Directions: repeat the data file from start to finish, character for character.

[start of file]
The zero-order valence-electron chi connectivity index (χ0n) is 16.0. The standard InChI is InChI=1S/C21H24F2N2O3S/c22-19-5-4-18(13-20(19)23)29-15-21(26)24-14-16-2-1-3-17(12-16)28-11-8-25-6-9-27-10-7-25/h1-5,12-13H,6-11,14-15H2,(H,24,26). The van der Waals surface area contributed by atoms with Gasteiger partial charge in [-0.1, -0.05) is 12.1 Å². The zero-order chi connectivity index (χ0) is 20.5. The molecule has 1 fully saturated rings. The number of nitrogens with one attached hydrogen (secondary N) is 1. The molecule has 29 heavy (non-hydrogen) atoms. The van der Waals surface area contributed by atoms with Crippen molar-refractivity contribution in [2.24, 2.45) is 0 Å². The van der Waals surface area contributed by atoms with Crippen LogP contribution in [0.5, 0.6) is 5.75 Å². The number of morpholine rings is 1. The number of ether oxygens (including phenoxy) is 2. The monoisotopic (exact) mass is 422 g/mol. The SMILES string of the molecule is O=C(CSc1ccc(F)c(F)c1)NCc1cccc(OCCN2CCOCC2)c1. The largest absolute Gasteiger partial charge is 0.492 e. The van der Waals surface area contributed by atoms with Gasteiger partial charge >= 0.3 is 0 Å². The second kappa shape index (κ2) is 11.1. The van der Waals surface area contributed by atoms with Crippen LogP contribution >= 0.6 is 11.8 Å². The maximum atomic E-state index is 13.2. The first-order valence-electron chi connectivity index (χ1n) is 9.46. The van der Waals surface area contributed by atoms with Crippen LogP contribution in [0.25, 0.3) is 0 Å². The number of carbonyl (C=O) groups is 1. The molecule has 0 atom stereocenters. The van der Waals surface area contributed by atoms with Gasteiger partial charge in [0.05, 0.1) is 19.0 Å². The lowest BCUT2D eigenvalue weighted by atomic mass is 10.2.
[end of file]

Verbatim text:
The zero-order valence-electron chi connectivity index (χ0n) is 16.0. The standard InChI is InChI=1S/C21H24F2N2O3S/c22-19-5-4-18(13-20(19)23)29-15-21(26)24-14-16-2-1-3-17(12-16)28-11-8-25-6-9-27-10-7-25/h1-5,12-13H,6-11,14-15H2,(H,24,26). The van der Waals surface area contributed by atoms with Gasteiger partial charge in [-0.1, -0.05) is 12.1 Å². The zero-order chi connectivity index (χ0) is 20.5. The molecule has 1 fully saturated rings. The number of nitrogens with one attached hydrogen (secondary N) is 1. The molecule has 29 heavy (non-hydrogen) atoms. The van der Waals surface area contributed by atoms with Crippen molar-refractivity contribution in [2.24, 2.45) is 0 Å². The van der Waals surface area contributed by atoms with Crippen LogP contribution in [0.5, 0.6) is 5.75 Å². The number of morpholine rings is 1. The number of ether oxygens (including phenoxy) is 2. The monoisotopic (exact) mass is 422 g/mol. The SMILES string of the molecule is O=C(CSc1ccc(F)c(F)c1)NCc1cccc(OCCN2CCOCC2)c1. The largest absolute Gasteiger partial charge is 0.492 e. The van der Waals surface area contributed by atoms with Gasteiger partial charge >= 0.3 is 0 Å². The second kappa shape index (κ2) is 11.1. The van der Waals surface area contributed by atoms with Crippen LogP contribution >= 0.6 is 11.8 Å². The maximum atomic E-state index is 13.2. The first-order valence-electron chi connectivity index (χ1n) is 9.46. The van der Waals surface area contributed by atoms with Crippen LogP contribution in [0.25, 0.3) is 0 Å². The number of carbonyl (C=O) groups is 1. The molecule has 0 atom stereocenters. The van der Waals surface area contributed by atoms with Gasteiger partial charge in [0.05, 0.1) is 19.0 Å². The lowest BCUT2D eigenvalue weighted by atomic mass is 10.2.